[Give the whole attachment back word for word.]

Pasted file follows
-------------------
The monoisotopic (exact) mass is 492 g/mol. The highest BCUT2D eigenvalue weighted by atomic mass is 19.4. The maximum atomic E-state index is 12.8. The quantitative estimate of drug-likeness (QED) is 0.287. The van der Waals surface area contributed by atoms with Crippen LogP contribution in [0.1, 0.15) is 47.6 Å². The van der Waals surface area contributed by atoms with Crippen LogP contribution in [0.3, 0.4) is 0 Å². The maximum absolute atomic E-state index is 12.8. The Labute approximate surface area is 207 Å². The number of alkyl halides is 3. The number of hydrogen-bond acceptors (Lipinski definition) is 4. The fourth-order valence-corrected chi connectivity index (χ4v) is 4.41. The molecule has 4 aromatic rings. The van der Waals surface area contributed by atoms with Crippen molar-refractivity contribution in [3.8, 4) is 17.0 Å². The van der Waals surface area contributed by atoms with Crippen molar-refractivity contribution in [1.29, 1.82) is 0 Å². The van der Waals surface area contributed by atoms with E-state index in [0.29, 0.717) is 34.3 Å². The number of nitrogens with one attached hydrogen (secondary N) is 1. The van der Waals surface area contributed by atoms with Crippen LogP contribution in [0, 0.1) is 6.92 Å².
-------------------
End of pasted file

The monoisotopic (exact) mass is 492 g/mol. The highest BCUT2D eigenvalue weighted by atomic mass is 19.4. The maximum atomic E-state index is 12.8. The quantitative estimate of drug-likeness (QED) is 0.287. The van der Waals surface area contributed by atoms with Crippen LogP contribution in [0.1, 0.15) is 47.6 Å². The van der Waals surface area contributed by atoms with Crippen LogP contribution in [0.3, 0.4) is 0 Å². The maximum absolute atomic E-state index is 12.8. The Labute approximate surface area is 207 Å². The number of alkyl halides is 3. The number of hydrogen-bond acceptors (Lipinski definition) is 4. The fourth-order valence-corrected chi connectivity index (χ4v) is 4.41. The molecule has 4 aromatic rings. The van der Waals surface area contributed by atoms with Crippen molar-refractivity contribution in [3.8, 4) is 17.0 Å². The van der Waals surface area contributed by atoms with Crippen molar-refractivity contribution in [1.29, 1.82) is 0 Å². The van der Waals surface area contributed by atoms with E-state index in [0.29, 0.717) is 34.3 Å². The number of nitrogens with one attached hydrogen (secondary N) is 1. The van der Waals surface area contributed by atoms with Crippen LogP contribution in [0, 0.1) is 6.92 Å².